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Kanban – An Integration of Deming, Ohno, TOC, Satir and Nonaka

July 14, 2011 — Posted by Al Shalloway

My alternative title to this blog was "If You Say Kanban Isn't About People, then You Don't Know What Kanban Is." But that sounded too much like a rant. However, I have to admit, much of this blog is a rant. Smile

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Kanban in a Nutshell

June 25, 2011 — Posted by Al Shalloway

I assert the following (please verify with your own evidence from your past):

  1. Time from getting information until using it creates new work (one has to redo the information or one works from old information which results in rework)
  2. Time from making an error until detecting it creates new work (e.g., a bug found immediately takes little time to fix compared to a bug found weeks later – that additional work is created by the delay)
  3. Shortening the feedback times will shorten these delays and therefore lower the amount of work to be done

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Reflections on the SQE Better Software/Agile Development Practices Conferences

June 14, 2011 — Posted by Al Shalloway

I had a great time at the Better Software/Agile Development Practices West in Las Vegas last week.  I gave 7 of the 9 talks/courses/tutorials Net Objectives presented. I would say the most interesting thing about the conference was the large number of companies using Scrum who's progress had somewhat plateaued and the number of companies who wanted to go Agile that couldn't see how to use Scrum to do it. I call these patterns of failure. Not that they hadn't had success, but were failing to maintain it.

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Questioning Questions

June 3, 2011 — Posted by Al Shalloway

As an experienced coach I have found it useful to tell people what to do when I see they are doing something wrong. However, one of my staff told me that asking questions was the key to proper coaching. While I wasn't sure he was right, I figured I would try it and see. I mean, "why not?" So, on my next engagement, I was determined to not tell anybody anything, but rather to merely ask questions. Here's what happened.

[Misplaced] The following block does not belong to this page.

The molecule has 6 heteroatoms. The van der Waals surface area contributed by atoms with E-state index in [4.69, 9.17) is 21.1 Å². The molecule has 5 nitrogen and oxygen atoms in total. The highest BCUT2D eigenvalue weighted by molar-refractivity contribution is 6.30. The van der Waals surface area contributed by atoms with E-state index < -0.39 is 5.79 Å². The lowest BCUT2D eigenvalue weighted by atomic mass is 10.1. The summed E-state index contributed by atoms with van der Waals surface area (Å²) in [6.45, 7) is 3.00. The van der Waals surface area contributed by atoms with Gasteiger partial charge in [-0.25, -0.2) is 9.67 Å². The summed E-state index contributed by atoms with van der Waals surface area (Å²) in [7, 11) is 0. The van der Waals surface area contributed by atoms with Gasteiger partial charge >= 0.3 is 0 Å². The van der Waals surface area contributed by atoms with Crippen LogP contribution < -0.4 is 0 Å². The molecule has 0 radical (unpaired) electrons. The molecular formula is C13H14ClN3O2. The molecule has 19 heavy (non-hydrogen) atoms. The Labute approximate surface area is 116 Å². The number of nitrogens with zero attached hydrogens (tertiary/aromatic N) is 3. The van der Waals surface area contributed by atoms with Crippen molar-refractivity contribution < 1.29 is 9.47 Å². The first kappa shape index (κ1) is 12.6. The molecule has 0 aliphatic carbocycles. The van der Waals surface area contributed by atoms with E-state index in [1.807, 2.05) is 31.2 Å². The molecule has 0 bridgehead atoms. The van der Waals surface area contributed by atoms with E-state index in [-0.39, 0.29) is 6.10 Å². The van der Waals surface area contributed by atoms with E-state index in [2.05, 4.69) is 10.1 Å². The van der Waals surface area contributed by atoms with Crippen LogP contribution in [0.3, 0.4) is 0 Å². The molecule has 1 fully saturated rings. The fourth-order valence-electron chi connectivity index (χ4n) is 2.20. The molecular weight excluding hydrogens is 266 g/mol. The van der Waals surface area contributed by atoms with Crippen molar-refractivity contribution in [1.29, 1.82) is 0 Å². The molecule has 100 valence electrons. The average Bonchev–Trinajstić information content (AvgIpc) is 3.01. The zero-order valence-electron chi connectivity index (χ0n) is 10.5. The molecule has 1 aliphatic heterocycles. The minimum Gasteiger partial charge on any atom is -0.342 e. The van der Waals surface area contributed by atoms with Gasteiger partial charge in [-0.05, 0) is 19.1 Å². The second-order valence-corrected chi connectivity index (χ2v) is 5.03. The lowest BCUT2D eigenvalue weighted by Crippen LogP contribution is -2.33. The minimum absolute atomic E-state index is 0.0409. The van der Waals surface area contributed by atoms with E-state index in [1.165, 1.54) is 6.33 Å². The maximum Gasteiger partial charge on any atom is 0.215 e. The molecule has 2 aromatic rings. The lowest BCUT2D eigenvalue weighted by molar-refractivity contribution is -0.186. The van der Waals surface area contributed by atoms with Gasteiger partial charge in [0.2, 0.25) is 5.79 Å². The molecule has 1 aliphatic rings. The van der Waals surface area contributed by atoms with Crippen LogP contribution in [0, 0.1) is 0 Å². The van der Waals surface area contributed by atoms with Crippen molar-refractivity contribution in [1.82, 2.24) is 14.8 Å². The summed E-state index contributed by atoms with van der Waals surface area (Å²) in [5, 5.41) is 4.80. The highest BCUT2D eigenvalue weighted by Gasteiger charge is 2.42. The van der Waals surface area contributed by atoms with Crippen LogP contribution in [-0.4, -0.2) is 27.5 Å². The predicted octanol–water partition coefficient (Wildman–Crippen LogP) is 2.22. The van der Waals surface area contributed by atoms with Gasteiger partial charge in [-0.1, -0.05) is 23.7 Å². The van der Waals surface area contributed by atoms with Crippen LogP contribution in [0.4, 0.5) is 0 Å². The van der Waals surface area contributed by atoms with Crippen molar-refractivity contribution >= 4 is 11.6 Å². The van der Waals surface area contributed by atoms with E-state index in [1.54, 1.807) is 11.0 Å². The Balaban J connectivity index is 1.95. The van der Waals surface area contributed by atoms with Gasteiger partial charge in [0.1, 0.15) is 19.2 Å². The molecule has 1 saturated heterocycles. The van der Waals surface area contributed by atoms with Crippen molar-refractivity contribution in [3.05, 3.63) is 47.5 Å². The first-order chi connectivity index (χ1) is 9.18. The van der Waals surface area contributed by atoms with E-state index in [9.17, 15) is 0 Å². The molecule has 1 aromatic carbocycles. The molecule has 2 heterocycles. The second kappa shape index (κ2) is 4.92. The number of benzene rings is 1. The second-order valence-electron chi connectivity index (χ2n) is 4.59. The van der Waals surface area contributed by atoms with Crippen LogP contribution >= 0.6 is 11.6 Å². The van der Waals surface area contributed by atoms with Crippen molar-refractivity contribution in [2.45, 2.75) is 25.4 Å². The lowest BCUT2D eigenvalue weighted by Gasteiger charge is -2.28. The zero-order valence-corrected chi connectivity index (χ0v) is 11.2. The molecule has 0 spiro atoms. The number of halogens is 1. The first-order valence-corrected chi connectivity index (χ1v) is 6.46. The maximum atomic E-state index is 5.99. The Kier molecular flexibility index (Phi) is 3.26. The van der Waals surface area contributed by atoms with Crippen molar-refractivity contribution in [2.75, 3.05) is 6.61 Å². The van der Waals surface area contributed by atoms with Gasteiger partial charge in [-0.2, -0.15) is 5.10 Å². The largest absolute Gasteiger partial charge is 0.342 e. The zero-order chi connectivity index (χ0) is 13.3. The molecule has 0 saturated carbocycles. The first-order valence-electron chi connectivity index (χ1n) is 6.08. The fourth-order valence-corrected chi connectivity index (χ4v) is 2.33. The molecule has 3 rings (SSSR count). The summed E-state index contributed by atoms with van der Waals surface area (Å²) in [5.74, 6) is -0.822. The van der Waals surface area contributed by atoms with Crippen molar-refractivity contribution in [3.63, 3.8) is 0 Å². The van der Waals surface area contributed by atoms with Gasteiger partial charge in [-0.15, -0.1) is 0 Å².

At a meeting, one of the people discussed a mistake in the build process, so, I started with a question:

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The IT Racket and How Team-Centric Agile Methods Support It

May 28, 2011 — Posted by Al Shalloway

(Paraphrased from Wikipedia) A racket is an illegal business, usually run as a part of organized crime. The best-known is the protection racket, in which criminals demand money from businesses in exchange for the service of "protection" against crimes that the racketeers themselves instigate if unpaid.

You could say a racket is when you claim to be doing one thing that looks good while really doing something else that isn't.

I would suggest that running rackets is something people do all of the time – most without realizing it.

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Blog Authors

Al Shalloway
Business, Operations, Process, Sales, Agile Design and Patterns, Personal Development, Agile, Lean, SAFe, Kanban, Kanban Method, Scrum, Scrumban, XP
Cory Foy
Change Management, Innovation Games, Team Agility, Transitioning to Agile
Jim Trott
Business and Strategy Development, Analysis and Design Methods, Change Management, Knowledge Management, Lean Implementation, Team Agility, Transitioning to Agile, Workflow, Technical Writing, Certifications, Coaching, Mentoring, Online Training, Professional Development, Agile, Lean-Agile, SAFe, Kanban
Ken Pugh
Software Design, Design Patterns, Technical Writing, TDD, ATDD, Coaching, Mentoring, Professional Development, Agile, Lean-Agile, Lean, SAFe, Kanban, Kanban Method, Scrum, Scrumban, XP
Marc Danziger
Business and Strategy Development, Change Management, Team Agility, Online Communities, Promotional Initiatives, Sales and Marketing Collateral
Scott Bain
Analysis and Design Methods, Agile Design and Patterns, Software Design, Design Patterns, Technical Writing, TDD, Coaching, Mentoring, Online Training, Professional Development, Agile